Sermon for April 24, 2016

Sermon for Fifth Sunday of Easter

April 24, 2016, St. Paul Lutheran Church, Wallis, Texas

Sermon Text:  John 16:12-22

Sermon Theme:  “Book Sense, Horse Sense, and God Sense”

(Sources:  Concordia Pulpit Resources, Vol. 26, Part 2, Series C; original ideas; Believer’s Commentary; Harper’s Bible Dictionary; Christian jokes online; Lutheran Cyclopedia; Facebook posts)

Grace, mercy and peace to  you from God our Father and from the Lord Jesus Christ.

When you think about it, there are three kinds of sense people can have, — BOOK sense (knowledge), HORSE sense (common sense), and GOD sense (wisdom from God).  And, unfortunately, not everybody has all three, and some people have none of the three – which means, no sense at all.

This is what you’re up against when you try to teach people.  This is what Jesus was up against in teaching the general population, and often, His own disciples as well.

In dealing with people, whether it’s Pharisees, disciples, or curiosity seekers, you can’t help but think it would be nice if they at least had horse sense, that is, common sense.

Some of  you may have seen those delightful posts on facebook recently:

“If common sense was hog lard, most people wouldn’t have enough to grease a pan.”

“Common sense is like a deodorant.  The people who need it the most never use it.”

“Common sense is a flower that doesn’t grow in everyone’s garden.”

Now there’s a lot to be said for “BOOK sense,” but book sense without common sense won’t get you very far.

Even more important than that, book sense and horse sense together, without “God sense,” leave a black hole in your life.  As Aristotle said, “Educating the mind without educating the heart is no education at all.”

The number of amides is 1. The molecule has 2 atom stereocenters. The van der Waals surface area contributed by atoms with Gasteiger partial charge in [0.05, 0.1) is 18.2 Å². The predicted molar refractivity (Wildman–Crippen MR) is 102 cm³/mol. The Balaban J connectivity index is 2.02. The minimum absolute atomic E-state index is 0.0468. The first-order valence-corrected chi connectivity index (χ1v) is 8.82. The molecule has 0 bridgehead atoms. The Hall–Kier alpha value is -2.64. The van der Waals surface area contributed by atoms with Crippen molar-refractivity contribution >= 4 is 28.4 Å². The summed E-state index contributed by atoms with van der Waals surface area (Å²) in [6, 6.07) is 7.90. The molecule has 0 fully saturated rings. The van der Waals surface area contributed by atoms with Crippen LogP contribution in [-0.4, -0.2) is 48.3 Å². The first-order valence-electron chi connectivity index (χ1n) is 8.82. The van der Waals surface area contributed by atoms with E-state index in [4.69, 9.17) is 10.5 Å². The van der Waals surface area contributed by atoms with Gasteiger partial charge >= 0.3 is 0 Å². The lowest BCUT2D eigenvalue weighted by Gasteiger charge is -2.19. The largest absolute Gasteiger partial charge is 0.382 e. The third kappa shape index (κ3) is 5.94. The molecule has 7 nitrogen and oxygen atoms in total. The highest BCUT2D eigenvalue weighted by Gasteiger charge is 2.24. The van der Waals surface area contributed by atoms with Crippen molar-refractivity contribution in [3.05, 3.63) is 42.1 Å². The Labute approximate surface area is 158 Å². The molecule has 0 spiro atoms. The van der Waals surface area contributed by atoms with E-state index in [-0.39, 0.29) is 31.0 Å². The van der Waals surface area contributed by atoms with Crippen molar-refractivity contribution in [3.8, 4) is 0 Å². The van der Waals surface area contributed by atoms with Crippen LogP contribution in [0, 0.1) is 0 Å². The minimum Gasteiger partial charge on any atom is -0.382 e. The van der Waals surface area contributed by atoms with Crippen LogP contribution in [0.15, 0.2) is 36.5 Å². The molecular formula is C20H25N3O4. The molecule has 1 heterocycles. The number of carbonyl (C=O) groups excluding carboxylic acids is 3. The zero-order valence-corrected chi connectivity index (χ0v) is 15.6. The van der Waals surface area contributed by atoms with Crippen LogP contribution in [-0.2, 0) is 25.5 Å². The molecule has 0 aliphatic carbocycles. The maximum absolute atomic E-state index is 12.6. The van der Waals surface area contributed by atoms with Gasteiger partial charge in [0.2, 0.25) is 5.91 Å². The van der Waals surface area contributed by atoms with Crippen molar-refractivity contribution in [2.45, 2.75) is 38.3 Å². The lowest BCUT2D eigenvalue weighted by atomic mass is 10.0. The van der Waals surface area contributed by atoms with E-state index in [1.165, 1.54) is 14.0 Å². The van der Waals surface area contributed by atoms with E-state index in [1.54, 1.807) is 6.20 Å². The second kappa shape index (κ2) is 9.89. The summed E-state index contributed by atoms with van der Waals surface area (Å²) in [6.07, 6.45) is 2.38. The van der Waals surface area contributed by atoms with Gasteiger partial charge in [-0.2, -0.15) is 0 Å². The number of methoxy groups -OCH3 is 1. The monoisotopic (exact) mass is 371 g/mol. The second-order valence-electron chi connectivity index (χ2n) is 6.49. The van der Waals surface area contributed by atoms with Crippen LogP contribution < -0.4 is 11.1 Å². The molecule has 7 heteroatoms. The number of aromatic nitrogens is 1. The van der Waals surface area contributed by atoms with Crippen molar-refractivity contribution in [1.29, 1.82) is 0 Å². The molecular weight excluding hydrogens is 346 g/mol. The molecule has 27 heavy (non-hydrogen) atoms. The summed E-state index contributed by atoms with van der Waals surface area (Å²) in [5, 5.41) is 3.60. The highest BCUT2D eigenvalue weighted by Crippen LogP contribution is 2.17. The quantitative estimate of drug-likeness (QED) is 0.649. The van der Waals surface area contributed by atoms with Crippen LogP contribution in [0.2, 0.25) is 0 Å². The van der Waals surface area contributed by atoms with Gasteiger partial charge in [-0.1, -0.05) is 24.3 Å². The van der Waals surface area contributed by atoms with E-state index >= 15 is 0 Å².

But “God sense” is more than just educating your heart.  It’s more than going to church and getting involved in religious organizations.  After all, going to church doesn’t make you a Christian any more than standing in a garage makes you a car. Continue reading

Sermon for April 17, 2016

Sermon for the Fourth Sunday of Easter

April 17, 2016, East Bernard Express, East Bernard, Texas

Sermon Text:  John 10:22-30

Sermon Theme:  “The Good Shepherd Gives Us Our Spiritual Security”

(Sources:  Anderson, Cycle C. Preaching Workbook; Online, good shepherd; online good; original ideas and personal examples; Concordia Pulpit Resources, Volume 26, Part 2, Series C; Brokhoff, Series C, Preaching Workbook; Believer’s Commentary)

Grace, mercy and peace to you from God our Father and from the Lord Jesus Christ.

The story is told about a recent seminary graduate who was very proud of his new status as pastor of a big church.  He was giving a kids’ sermonette one day, during which he explained that “pastor” meant “shepherd.”

He also told the children about sheep, pointing out that sheep were not very smart and needed lots of guidance.  He explained that the shepherd’s job was to stay close to the sheep, protect them from wild animals, such as wolves, and keep them from wandering off and doing dumb things that would get them hurt or killed.

So he pointed to the grownups in the church, saying they were the sheep, and then he pointed to the children, saying they were the little lambs and needed lots of supervision and direction.

Then he held out his arms in a gesture of helping someone and asked the children, “If you are the lambs, then who is the shepherd,” obviously indicating himself as the answer.

After a few seconds of silence, a bright little boy spoke out, “Jesus, — Jesus is the shepherd.”

The young pastor, obviously caught by surprise, said to the boy, “Well, then, who am I?”

The little boy frowned thoughtfully and then said with a shrug, “I guess you must be the sheep dog!”

Jesus is the Good Shepherd, the Great Shepherd, and pastors are the under-shepherds.  Jesus saw the people as the sheep in need of a shepherd. Continue reading